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Inspiring a Generation – the BBC Micro Bit

Sinead Rocks

Director of Education, BBC

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It’s the time of year that many students (and parents) dread and for us in BBC Learning, it’s when what we do also really gets put to the test. For over 15 years, through Bitesize, we’ve been helping children and young people across the UK prepare for and survive, exam season.

Curriculum learning has always been important to us. We want to inspire our audience to achieve their academic potential and we usually do that by making films, games and resources that help consolidate what’s been learnt in the classroom.

But over the past 12 months, we’ve been plotting a more hands on approach – one that puts creative control in the hands of our audience and one which we hope will genuinely inspire an entire generation.

We started working on the early prototyping for a ground breaking device in September last year. Since then, we’ve created a small device which we’ve nicknamed the BBC Micro Bit and by working with a host of amazing partners, we’re planning to give one to every child in the UK starting their first year of secondary school (or equivalent) this autumn, as well as those who are home schooled.

But this is no ordinary giveaway – the BBC Micro Bit is programmable. And there’s no real way to tell you what it does – because that will be entirely dependent on how the children who get one, choose to program it.

Since we first announced the Micro Bit in March we’ve been working on the final version and are now in the last stages of design and testing, with my colleagues in the BBC collaborating with the organisations that have chosen to work with us on this brave and bold venture.

So I can’t yet unveil the finished product just yet, but I can reveal some details.

The Micro Bit is part of the BBC’s big educational campaign this year Make it Digital. It aims to inspire a new generation to get creative with coding, programming and digital technology and you can find out more about it here.

From the word go, we’ve been talking to teachers and getting their guidance on how best to create something that will work for them and for the curriculum. Their support has been invaluable, but we also need the Micro Bit to really appeal to the children themselves. We’ve been working with our partners to ensure that the branding and design captures the imagination of our 11 year old target audience.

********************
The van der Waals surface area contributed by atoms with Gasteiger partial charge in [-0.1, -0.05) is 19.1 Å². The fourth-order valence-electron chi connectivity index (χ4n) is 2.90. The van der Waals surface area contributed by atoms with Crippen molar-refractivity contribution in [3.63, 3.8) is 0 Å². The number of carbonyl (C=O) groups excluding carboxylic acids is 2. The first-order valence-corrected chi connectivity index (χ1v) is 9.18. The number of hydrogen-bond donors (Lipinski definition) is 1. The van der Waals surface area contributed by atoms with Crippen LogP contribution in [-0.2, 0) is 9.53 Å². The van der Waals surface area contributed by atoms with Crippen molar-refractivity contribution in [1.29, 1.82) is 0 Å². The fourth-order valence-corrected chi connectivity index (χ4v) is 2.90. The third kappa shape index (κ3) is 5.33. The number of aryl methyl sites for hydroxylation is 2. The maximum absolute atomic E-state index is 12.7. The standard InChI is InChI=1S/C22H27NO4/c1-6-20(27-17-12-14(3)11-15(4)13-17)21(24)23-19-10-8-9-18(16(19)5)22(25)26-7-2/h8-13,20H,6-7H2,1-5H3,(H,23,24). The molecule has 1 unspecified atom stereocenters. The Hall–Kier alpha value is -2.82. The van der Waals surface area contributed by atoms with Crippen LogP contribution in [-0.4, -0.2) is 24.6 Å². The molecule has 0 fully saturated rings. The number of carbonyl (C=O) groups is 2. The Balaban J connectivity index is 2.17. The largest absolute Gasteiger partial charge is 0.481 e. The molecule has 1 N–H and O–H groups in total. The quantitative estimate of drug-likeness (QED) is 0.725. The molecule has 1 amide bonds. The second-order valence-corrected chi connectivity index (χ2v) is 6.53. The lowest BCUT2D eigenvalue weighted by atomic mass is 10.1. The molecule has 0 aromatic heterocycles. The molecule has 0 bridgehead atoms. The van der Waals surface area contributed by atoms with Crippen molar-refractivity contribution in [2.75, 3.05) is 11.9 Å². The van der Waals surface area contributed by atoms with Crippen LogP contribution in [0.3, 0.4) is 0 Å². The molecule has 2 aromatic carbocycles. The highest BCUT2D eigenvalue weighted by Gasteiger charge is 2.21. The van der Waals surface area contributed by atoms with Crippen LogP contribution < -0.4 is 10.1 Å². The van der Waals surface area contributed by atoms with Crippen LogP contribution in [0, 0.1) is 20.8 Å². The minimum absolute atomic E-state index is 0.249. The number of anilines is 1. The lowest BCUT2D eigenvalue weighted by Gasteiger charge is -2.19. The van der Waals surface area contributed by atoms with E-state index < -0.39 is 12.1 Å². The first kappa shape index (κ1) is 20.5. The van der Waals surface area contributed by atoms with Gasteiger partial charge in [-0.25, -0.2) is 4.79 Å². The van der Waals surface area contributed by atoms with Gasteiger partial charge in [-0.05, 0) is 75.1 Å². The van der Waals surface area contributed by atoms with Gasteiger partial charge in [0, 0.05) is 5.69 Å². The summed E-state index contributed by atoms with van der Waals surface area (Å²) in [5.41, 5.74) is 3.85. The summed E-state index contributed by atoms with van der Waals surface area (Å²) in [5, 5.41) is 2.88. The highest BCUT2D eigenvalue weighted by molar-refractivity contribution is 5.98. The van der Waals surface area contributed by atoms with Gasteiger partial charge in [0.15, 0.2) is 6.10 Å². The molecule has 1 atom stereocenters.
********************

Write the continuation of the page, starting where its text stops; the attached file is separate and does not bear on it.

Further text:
From a tech perspective, we’ve been focusing on how best to create something that gives instant gratification for the most basic beginner but also, has the potential to handle much greater complexity. In our trials, we’ve seen children programme the ‘Bit to simply see their name in LED lights. But then in just a few short weeks, they’ve started attaching it to other devices – things like Arduinos and Raspberry Pis and that’s when the possibilities can really blow your mind. There has been talk of metal detectors, thermometers, real time messaging and weather forecasting and more, which can all be created by children with a Micro Bit.

In those trials, nine out of ten students said that they had learned something new, eight out of ten said that the Micro Bit made them more interested in coding, and seven out of ten said they’d be interested in going on to do more coding, using the Micro Bit or another device. And crucially, every teacher in the trial thought that the Micro Bit could be useful in teaching the curriculum.

For me, if I’m honest, this project has been massively daunting. I knew nothing about coding this time last year and I suspect many parents and teachers will have similar anxieties. So with that in mind, we’ll be working with our partners to provide resources that make it all make sense and that help suggest ways in which to bring the Micro Bit to life.

We are really excited by the Micro Bit and the potential we think it has to introduce a generation of children to digital technology that could literally change their lives – inspiring them along a path they’d never before considered. We’re excited about what that could do for digital industries and the sector as a whole within the UK when this generation comes of age. But we’ll need the help of teachers, parents and carers across the UK to really ensure this is all as good as it can be. You can register your interest to find out more by emailing us at In the coming weeks, we’ll be emailing teachers at all the relevant schools in the UK to let them know that this initiative is coming, and that we’ll make sure that teachers have the chance to get up to speed on the device.

Finally, I wanted to flag that our ambition can only be realised through the hard work of over 25 partners, who are working on the hardware, software or educational aspects of the Micro Bit initiative. They are:

Product Partners - who are taking the lead on design, manufacture and distribution:
Lancaster University
Premier Farnell
Technology Will Save Us

Product Champions - who are involved in outreach and educational resources:
Bluetooth Special Interest Group
Bright Future
Code Club
Code Kingdoms
Creative Digital Solutions
Institution of Engineering and Technology
London Connected Learning Centre
Open University
Python Software Foundation
Tinder Foundation

Sinead Rocks is Head of BBC Learning.

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